Figure 1. Hand painted lithography made in New York, entitled Chronological tree of Irish history (1876). The branches are inscribed with significant dates and events in Irish history from the first English invasion to 1876. On the left is Erin, the personification of Ireland, with harp and hound. A man, thought to be Daniel O’Connell,Continue reading “Ireland and New York: identifying a ‘fashion place’”
Walter Benjamin’s The Work of Art in the Age of Mechanical Reproduction and Archival Materiality. A presentation for The New School Parsons, Paris Fashion Heritage and Media research symposium held on 29th April 2022. Keywords: aura, archive, materiality, fashion, communication, social media, photography Abstract A 15-minute talk exploring the notion of the aura, as definedContinue reading “The End of an Aura?”
Research project into the accessibility of slow fashion brands. We originally hypothesised that slow fashion brands price out those on lower incomes, which causes a higher consumption of fast fashion. Our investigation into this involved initial interviews that informed the construction of a survey, to which 60 people responded. Following these we conducted more detailedContinue reading “What is slow fashion, really?”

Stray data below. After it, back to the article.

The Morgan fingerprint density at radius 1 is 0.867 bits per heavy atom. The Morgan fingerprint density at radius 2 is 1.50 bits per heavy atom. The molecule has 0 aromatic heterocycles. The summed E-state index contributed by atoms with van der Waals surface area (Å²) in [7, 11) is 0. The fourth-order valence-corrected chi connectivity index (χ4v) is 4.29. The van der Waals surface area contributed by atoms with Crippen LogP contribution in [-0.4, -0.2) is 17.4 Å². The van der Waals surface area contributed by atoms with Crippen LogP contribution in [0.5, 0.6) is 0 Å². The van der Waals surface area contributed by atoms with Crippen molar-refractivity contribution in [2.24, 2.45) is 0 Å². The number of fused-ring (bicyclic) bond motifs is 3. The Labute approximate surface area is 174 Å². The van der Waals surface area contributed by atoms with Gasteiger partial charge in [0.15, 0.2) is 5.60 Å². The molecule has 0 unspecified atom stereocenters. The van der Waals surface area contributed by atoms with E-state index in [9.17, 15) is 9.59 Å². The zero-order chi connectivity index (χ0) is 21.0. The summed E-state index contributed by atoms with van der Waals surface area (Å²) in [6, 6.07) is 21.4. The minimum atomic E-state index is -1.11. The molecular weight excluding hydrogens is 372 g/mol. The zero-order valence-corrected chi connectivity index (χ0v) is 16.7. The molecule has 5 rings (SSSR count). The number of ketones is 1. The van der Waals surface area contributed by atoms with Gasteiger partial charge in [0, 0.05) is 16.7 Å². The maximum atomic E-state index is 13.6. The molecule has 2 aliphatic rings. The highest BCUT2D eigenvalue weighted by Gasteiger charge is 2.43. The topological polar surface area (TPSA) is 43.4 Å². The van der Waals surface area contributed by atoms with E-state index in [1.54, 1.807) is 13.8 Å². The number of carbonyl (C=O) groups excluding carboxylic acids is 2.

Figure 1: Diana’s wedding gown. Entranced by elegance and stunned by beauty that I had not expected, I stood in front of Lady Diana’s 1981 wedding dress (fig.1) in complete awe. A design that has never appealed to me when viewing contemporary journalistic photography of Prince Charles and Diana’s wedding; this exhibition reframed the dressContinue reading “Royal Style in the Making: Exhibiton Review”
‘Theorists provide invaluable tools to “think through fashion” [and …] engaging with theory is essential in order to understand and analyse fashion’ (Rocamora and Smelik 2016). Despite the emphasis of Anglicised narratives, there have been youth culture and subcultural movements in Ireland which heavily concerned fashion. This essay will form a case study around photographsContinue reading “Irish Youth Culture and Subculture in Fashion”
A critical introduction to the exploration of the parameters of the labels Bimbo and Bombshell, and how these are used to categorise and demean women based upon male sexual preferences and assumptions on women’s intelligence and capacity for rational thought.
A discussion of taste and shame in fashion in relation to the perception of the feminine-grotesque in Richard Billingham’s work. In Ray’s a Laugh, Billingham’s mother, Liz, serves as a visual representation of many white working-class women. The working class materialised as a social label through middle-class interpretations, conceived by their desire to maintain socialContinue reading “Dress and the feminine-grotesque”